MY LANDROVER HISTORY

How does a person get so mad, being able to drive a nice luxury car and yet buy and drive an old, primitive, very slow, bumpy, noisy, drafty, leaking and much fuel consuming work horse??

My first car was an Audi 80 XLS, but being a Boy Scouts Master at that time, I looked for a car which could haul heavy camping and rigging equipment as well as Scouts to various activities and camps in the Netherlands, the Belgian Ardennes and the German Eiffel area.
I could not afford two cars, so I had to use it for driving to work each day as well.
I sold the Audi and bought a 12 year old Landrover 109 series III diesel from 1977, with a very noisy gearbox (jumping out of second gear) and overdrive, having severe rattling gear levers. After a year, driving for some time with double clutching, the gearbox was locking up and after having it revised the noise was a bit less.

Despite the old fashioned techniques used by Landrover and the primitive driving conditions, it never let me down wile traveling. There were some minor things as a defect voltage regulator in the generator, air leaking into the diesel fuel system and frozen fuel filters. However these minor things kept me sometimes working on the Landrover at night, to be able to appear on time on my work on the other day. Big repairs and maintenance were done by a garage.

Here as mobile equip during a Scouts & Ham Radio event called Jamboree On The Air.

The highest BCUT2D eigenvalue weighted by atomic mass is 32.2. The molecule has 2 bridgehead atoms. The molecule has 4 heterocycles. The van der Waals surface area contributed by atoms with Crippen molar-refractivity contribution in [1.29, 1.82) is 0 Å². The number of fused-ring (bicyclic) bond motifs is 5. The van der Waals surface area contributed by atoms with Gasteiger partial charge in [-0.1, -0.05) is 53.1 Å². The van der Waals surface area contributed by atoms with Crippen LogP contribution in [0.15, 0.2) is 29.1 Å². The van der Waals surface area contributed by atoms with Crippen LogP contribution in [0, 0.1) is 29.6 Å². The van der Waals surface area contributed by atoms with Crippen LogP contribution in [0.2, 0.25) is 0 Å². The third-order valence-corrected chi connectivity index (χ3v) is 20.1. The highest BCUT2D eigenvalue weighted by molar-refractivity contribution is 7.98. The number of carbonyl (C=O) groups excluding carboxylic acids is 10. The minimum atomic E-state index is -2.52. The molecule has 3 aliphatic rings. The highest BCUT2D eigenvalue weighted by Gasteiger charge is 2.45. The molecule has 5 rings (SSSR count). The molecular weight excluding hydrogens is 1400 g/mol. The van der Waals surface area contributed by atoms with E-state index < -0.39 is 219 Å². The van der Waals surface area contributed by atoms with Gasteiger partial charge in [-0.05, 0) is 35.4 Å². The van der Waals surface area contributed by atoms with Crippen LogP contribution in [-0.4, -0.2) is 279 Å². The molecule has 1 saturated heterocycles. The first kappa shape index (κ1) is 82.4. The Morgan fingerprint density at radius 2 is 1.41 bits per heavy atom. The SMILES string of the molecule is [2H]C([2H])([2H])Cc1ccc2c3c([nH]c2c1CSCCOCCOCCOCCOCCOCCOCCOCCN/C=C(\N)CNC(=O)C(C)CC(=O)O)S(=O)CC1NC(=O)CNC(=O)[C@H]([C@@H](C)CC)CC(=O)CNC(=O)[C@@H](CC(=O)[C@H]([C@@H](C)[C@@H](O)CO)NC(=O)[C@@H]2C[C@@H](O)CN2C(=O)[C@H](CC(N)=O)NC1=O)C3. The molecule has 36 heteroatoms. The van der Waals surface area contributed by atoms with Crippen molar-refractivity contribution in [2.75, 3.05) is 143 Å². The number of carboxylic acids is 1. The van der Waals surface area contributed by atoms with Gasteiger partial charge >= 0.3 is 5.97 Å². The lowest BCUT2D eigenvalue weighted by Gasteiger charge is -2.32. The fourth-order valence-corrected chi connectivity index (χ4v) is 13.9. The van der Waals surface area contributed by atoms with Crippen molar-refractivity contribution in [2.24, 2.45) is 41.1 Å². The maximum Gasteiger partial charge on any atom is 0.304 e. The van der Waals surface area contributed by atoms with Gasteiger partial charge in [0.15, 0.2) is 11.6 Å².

Mounted on the imperial a directional antenna.
Here on gentle off road lanes. Here during a Scouts activity.
For Scout camps, we managed to load the Landrover very efficiently , the loading space behind the three front seats was loaded to the roof with heavy camping gear, then the long Brownchurch imperial was loaded with wooden poles and a layer of luggage, many times it was all together well over 1200 kg and despite having new heavy duty spring leave packages mounted, the rear axel bumping rubbers were touching the frame, yet the handling of the Landrover on the road was good, while making the journey to various camp sites. On the last stretches on unpaved roads and through mud pools, I was still able to drive 80km/h without any mechanical failure of the Landrover.

My group of Scouts was growing and we bought also a trailer to be towed by the Landrover, the result was a full throttle top speed of 45km/hour in third gear, while climbing the first steep climb into the Ardennes on the highway just passed the city Liege, while Audi's were passing by with speed exceeding 130km/hour.
This is in Luxemburg on an activity of the Amateur Radio Interested Scouts club (RIS). For amateur radio use a had made a quickly removable table, in this case fitted with some second world war military radio's. There was an other Radio-Scout and Landrover enthusiast on that weekend, driving an 88 series 2.


However, after 5 years driving 90km each day up and down to work with the Landrover, my work location changed and I had to drive 300km up and down to my work each day. Driving against stormy South-West winds, I had to leave the highway some times, because the Landrover did not reach the minimum highway speed of 70km/h. I wanted to do this a bit faster, so I sold the Landrover and drove some boring normal cars. For the activities with the Scouts I bought a small 4 wheel drive DAF army truck from 1958, but there was a lot of work to do before each camp, to keep this vehicle drivable.